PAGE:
Schools minister Nick Gibb should be praised for recognising the importance of educating the next generation with a "strong knowledge-based science curriculum" ("Half of pupils get no triple-science option", November 12). It is therefore unfortunate that new government policies threaten science studies.
As discussed in the National Audit Office report mentioned in your article, while combined science GCSEs can lead to science A-levels, overall progression and performance is better for students taking separate GCSEs in chemistry, physics and biology (triple science).
Not all schools offer triple science, although the 1,300 that specialise in science, technology, engineering and maths (STEM) were required to do so and accounted for many of the recent rises in provision. But it has been announced that these schools will no longer have to offer triple science or any other STEM enrichment; nor will they have direct funding or incentives to do so. It seems likely some will stop.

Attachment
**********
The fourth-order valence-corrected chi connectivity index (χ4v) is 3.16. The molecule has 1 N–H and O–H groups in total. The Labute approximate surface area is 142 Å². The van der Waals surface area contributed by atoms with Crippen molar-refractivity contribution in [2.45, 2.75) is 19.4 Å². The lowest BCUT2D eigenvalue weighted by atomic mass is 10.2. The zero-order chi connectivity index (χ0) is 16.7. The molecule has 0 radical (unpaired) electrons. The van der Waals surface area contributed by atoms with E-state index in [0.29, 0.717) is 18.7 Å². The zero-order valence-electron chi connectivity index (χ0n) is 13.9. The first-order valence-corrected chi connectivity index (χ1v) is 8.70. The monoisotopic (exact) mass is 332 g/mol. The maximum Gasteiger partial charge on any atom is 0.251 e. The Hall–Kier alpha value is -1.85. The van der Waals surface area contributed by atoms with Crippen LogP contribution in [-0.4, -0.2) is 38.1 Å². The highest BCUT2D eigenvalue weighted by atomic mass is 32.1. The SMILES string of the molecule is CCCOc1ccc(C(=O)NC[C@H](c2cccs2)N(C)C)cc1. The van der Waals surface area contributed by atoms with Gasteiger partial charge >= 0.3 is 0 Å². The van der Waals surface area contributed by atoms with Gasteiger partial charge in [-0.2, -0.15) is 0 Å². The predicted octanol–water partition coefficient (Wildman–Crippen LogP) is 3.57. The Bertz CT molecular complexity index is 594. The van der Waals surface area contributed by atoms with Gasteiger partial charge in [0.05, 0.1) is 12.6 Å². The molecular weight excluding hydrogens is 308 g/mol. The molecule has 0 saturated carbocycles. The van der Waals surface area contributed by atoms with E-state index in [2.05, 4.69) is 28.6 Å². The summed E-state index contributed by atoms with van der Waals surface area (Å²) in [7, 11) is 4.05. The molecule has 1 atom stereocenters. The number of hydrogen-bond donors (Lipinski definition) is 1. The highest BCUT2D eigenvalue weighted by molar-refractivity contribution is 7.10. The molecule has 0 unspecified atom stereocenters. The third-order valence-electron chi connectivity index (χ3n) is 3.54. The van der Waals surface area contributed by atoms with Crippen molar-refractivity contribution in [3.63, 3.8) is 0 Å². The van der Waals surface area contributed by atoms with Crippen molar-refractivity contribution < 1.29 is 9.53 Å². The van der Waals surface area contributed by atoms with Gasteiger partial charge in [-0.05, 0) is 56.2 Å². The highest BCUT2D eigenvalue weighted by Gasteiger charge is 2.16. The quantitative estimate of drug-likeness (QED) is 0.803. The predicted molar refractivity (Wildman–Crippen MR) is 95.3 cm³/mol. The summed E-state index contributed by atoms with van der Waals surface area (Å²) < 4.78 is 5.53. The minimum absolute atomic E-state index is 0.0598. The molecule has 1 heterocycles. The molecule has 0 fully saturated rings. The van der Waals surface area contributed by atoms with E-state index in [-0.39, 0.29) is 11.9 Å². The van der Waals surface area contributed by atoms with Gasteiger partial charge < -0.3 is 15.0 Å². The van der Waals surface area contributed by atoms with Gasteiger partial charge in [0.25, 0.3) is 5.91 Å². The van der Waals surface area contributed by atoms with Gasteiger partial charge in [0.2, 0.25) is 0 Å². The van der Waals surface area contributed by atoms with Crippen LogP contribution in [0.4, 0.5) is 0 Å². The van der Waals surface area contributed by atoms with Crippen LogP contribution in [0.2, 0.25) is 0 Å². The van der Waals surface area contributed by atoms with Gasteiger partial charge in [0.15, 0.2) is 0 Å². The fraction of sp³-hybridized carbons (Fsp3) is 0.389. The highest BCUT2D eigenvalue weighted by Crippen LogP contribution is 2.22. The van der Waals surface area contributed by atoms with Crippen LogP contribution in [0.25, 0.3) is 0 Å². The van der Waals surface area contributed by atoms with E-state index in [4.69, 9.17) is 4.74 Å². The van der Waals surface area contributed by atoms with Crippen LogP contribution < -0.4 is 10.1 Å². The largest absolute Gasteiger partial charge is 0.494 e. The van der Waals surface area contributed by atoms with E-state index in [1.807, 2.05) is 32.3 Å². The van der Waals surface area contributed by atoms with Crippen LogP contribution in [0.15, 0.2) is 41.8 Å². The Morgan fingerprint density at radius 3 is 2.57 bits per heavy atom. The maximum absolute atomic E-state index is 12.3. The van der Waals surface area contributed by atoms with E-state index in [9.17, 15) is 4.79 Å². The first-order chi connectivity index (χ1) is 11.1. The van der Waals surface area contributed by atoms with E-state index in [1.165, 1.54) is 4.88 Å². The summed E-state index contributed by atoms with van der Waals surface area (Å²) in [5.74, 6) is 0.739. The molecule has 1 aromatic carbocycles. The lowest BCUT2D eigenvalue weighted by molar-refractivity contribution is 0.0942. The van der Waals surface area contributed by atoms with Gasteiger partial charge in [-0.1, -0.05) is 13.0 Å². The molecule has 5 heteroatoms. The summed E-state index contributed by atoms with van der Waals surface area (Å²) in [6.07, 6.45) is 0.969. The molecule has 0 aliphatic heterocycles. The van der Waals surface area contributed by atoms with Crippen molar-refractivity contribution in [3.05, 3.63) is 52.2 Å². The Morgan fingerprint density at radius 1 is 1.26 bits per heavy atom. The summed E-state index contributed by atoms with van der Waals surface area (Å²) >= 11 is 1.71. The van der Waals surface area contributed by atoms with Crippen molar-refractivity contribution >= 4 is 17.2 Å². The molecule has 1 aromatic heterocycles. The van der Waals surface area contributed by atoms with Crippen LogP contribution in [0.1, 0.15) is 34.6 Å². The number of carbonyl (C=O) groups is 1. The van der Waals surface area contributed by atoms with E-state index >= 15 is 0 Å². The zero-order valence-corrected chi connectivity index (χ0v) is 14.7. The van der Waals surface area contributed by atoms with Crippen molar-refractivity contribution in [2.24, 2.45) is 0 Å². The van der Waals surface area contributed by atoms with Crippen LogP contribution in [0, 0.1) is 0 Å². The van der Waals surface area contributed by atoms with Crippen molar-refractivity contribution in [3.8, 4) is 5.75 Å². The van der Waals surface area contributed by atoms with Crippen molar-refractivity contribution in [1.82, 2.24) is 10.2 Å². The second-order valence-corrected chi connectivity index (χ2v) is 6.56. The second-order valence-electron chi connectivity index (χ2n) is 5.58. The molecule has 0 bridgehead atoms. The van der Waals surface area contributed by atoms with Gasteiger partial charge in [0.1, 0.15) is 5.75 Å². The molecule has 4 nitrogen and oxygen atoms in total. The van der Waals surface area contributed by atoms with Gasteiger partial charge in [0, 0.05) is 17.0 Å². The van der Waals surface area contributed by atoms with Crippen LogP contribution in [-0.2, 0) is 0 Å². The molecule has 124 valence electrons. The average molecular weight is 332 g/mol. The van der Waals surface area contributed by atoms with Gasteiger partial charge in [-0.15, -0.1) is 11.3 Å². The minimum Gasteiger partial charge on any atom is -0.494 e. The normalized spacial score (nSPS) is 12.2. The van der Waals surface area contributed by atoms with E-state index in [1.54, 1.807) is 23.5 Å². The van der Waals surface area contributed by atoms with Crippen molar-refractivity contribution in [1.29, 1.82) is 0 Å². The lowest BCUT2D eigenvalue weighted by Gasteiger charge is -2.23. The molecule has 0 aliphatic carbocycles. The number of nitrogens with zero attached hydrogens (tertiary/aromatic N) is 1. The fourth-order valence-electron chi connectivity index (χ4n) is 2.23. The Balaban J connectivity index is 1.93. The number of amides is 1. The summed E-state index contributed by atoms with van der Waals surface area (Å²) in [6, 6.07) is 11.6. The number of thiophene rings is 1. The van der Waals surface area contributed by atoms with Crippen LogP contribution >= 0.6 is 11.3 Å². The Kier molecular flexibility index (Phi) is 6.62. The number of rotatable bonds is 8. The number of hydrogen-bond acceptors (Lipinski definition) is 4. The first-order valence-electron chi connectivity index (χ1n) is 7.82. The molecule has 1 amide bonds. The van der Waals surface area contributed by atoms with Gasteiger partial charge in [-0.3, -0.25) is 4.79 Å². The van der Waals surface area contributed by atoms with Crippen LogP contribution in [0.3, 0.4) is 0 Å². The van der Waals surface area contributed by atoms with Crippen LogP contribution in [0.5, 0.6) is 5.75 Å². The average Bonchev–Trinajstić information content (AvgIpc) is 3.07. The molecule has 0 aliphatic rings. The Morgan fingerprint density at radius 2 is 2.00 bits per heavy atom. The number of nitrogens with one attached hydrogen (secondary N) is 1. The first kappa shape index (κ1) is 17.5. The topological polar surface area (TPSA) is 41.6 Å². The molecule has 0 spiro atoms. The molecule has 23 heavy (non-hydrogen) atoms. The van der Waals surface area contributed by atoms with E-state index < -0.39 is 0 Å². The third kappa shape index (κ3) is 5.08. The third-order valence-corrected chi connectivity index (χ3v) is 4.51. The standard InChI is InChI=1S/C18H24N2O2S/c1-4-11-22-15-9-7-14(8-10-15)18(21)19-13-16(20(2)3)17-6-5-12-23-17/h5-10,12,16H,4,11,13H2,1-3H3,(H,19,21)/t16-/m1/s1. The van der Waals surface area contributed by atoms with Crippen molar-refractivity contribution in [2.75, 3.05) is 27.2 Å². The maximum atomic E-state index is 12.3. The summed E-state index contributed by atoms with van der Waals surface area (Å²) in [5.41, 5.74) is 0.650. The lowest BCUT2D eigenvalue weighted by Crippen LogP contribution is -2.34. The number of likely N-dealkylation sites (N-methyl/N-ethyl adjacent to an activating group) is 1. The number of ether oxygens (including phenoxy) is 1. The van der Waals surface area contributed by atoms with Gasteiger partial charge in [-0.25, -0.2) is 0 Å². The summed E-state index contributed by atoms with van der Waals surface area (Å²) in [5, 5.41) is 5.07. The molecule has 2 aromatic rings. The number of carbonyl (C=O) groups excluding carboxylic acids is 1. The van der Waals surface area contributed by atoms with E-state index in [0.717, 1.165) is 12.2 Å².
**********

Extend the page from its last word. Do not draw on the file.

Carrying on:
Furthermore, legislation passed in July does not require new academies to follow the national curriculum in science and maths and the Government may try to do the same for free schools in the forthcoming education bill.
It is vital that programmes supporting STEM in schools continue to be funded by the Department for Education, consistent with other departments that are prioritising science and engineering, in order to grow a high-tech future for the UK.
Dr Hilary Leevers, Campaign for Science and Engineering.